Confirmatory Bias, many findings
accepted as positive are exaggerated
or outright false.
Bulk of intervention studies are
underpowered, high risk of bias, not
intent to treat, yet obtain significant
results at statistically improbable rate.
Self-interest of professional groups
consistently trumps commitment to
Most notably seen in aggressive
promotion of screening for distress as
panacea in face of lack of evidence.
Many celebrated findings are null upon
closer examination: Spiegel, Fawzi,
Negative trials of supportive expressive
therapy and expressive writing are
relegated to file drawer.
Zombie ideas and tooth fairy science.
System is not working fairly.
Papers appear in ostensibly peerreviewed journals without adequate
review, cronyism, sweetheart deals to
ignore reviewers’ comments.
Sandbagging of critics and negative
Authors able to suppress commentary,
censor criticism of their work.
Journal of Clinical Oncology
Flawed peer review, defensive editors,
and serious restrictions on correction of
miscarried review process.
Post publication peer review continually
handicapped, kept weak, silenced.
Will you adopt a safer course of
upholding conventional wisdom, denying
anything is wrong, and take advantage of
confirmatory publication bias to continue
to make strong claims about weak
Obedient replication: Investigators accept
that the prevailing views are so dominant
that finding consistent results is a sign of
being a good scientist and there is no
room for dissenting results and objections.
Adapted from John Ioannidis, 2012
How to Succeed
Pick trendy topic.
Don’t be critical of dominant view.
Use biological measures, even if they have no
or unknown clinical significance.
Report positive findings, even if you have to
spin and torture data.
Claim confirmation of dominant view, no matter
what you found.
Telling It Like It Ain’t: How to Succeed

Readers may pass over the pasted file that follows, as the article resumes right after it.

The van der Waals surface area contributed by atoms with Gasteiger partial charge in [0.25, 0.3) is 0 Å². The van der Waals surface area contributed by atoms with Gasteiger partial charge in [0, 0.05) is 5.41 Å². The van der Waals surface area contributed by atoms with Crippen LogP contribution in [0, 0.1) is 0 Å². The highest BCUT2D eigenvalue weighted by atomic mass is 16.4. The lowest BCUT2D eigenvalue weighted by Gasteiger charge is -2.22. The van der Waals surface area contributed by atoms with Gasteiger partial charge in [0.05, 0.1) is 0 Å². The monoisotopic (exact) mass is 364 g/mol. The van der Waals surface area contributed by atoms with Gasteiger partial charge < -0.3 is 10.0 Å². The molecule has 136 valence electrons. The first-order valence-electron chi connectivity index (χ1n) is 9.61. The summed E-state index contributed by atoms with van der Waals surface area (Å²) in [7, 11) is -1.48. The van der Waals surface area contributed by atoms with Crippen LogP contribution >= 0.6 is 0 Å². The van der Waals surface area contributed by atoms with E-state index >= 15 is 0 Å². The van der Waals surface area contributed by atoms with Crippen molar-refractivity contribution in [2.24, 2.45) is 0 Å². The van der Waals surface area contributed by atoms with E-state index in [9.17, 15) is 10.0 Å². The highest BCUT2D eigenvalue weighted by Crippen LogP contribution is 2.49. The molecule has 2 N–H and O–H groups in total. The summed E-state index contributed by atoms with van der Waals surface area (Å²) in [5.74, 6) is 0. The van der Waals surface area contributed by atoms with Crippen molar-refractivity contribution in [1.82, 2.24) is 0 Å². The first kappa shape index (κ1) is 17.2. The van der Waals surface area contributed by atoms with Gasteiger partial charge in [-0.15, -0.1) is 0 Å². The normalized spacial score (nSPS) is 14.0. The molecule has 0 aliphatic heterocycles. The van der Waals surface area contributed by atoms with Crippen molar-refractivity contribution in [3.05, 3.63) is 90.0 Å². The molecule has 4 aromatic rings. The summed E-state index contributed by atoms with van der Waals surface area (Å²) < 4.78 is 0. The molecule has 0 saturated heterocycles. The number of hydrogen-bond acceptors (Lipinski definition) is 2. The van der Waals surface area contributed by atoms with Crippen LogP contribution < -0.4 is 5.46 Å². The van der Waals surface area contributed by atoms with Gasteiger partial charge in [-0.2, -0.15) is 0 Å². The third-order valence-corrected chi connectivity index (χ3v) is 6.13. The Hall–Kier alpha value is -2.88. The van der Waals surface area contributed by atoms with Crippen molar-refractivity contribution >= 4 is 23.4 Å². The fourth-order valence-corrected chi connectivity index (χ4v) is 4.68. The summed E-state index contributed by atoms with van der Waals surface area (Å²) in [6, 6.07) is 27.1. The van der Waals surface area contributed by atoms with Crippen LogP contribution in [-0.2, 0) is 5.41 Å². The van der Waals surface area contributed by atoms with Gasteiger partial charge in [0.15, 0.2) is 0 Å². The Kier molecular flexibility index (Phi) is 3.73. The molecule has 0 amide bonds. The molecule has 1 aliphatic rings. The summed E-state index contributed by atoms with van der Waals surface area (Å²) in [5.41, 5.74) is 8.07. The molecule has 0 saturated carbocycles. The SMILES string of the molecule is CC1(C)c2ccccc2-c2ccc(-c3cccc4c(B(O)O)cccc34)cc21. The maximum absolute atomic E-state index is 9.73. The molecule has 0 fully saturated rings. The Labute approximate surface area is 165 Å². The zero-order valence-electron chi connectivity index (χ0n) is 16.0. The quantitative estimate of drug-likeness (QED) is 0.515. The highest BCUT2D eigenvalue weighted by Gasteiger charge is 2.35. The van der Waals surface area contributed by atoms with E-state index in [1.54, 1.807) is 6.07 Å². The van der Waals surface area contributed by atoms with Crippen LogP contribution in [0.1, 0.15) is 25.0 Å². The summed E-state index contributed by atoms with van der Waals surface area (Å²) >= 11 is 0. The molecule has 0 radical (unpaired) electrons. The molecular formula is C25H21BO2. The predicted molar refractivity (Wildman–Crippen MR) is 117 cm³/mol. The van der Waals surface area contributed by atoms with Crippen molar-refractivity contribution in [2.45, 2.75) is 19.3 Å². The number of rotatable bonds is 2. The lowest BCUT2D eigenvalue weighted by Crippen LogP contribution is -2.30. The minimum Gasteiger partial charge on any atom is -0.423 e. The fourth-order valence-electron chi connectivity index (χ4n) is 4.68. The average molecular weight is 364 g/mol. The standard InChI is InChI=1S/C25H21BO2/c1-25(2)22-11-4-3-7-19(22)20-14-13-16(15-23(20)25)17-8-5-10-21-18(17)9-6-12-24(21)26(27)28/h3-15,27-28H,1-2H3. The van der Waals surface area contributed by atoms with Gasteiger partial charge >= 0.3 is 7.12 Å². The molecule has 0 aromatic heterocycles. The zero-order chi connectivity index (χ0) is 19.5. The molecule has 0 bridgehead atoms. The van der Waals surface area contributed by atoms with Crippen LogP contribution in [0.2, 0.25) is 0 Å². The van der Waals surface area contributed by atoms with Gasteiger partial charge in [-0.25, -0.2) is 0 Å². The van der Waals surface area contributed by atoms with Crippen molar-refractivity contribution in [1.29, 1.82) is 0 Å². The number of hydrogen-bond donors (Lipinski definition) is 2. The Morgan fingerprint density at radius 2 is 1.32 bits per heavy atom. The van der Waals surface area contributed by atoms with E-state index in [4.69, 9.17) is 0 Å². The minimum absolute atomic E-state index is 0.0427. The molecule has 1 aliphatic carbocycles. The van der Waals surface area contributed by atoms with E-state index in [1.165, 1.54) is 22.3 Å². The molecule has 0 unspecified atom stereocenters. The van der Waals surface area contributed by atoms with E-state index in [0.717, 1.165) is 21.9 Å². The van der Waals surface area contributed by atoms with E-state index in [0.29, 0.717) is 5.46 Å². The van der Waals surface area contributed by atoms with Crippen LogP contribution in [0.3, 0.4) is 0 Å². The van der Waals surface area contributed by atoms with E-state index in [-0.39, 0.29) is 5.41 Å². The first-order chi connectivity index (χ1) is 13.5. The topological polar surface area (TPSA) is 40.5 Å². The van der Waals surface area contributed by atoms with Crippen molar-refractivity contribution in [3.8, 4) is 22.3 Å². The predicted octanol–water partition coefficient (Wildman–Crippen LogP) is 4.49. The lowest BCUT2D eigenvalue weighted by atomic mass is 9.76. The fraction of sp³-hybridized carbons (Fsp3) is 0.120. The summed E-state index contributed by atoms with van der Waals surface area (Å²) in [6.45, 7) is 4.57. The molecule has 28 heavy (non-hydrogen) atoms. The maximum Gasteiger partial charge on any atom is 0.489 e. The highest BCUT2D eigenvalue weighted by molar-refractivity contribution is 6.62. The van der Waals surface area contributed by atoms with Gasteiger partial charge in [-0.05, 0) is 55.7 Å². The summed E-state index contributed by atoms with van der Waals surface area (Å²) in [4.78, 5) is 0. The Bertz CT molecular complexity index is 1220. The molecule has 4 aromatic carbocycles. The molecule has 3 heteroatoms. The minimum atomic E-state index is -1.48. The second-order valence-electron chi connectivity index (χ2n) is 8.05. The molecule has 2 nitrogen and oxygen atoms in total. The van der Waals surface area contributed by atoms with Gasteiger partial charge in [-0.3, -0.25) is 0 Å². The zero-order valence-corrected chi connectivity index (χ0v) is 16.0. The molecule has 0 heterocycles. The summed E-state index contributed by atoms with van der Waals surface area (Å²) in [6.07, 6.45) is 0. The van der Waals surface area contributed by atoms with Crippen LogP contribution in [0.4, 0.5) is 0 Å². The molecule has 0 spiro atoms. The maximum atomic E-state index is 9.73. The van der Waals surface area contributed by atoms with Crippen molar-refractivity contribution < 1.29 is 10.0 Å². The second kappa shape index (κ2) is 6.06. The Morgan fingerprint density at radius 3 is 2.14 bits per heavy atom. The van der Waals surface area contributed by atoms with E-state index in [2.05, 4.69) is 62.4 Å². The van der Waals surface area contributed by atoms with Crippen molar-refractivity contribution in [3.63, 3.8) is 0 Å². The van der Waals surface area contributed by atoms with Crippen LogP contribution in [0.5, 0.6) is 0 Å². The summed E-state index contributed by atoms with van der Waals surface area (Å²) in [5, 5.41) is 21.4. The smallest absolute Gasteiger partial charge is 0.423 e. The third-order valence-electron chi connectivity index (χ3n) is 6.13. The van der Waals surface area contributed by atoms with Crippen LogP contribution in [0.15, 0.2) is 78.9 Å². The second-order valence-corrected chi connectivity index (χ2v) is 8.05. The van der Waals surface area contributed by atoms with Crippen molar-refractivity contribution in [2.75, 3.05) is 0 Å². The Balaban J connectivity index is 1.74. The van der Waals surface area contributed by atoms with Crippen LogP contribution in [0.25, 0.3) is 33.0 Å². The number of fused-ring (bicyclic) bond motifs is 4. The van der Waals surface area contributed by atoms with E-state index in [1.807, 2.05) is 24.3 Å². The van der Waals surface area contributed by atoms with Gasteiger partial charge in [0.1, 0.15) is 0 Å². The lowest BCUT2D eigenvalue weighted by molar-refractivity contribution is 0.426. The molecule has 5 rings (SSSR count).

Have lots of endpoints and pick the one
that makes your Trial look best.
Favor secondary analyses, subgroup
analyses, and endpoints developed post
hoc over negative findings for primary
Lurk, Like, Favor, and Comment
Join Groups like Mental Elf
PubMed Commons is a system that
enables researchers to share their
opinions about scientific publications.
Researchers can comment on any
publication indexed by PubMed, and read
the comments of others.
PubMed Commons is a forum for open
and constructive criticism and
discussion of scientific issues.
It will thrive with high quality
interchange from the scientific
Join the Pubmed Commons
No longer will a few people grant an
irrevocable judgment of “must stand
because it is peer reviewed.”
You can take post publication peer
review out of the hands of editors.
The Larger Goal
To create a literature that is honest
and a reliable guide for other
researchers, clinicians, patients, the
media, and policy makers as to best
The Larger Goal
….A system where the review
process is transparent and
persists for the useful life of a
--Paraphrase of M. Eisen
Thank you for your attention.
Follow me on Twitter @CoyneoftheRealm.
Publically accessible Facebook wall (James
Blogs: Mind the Brain, Science-Based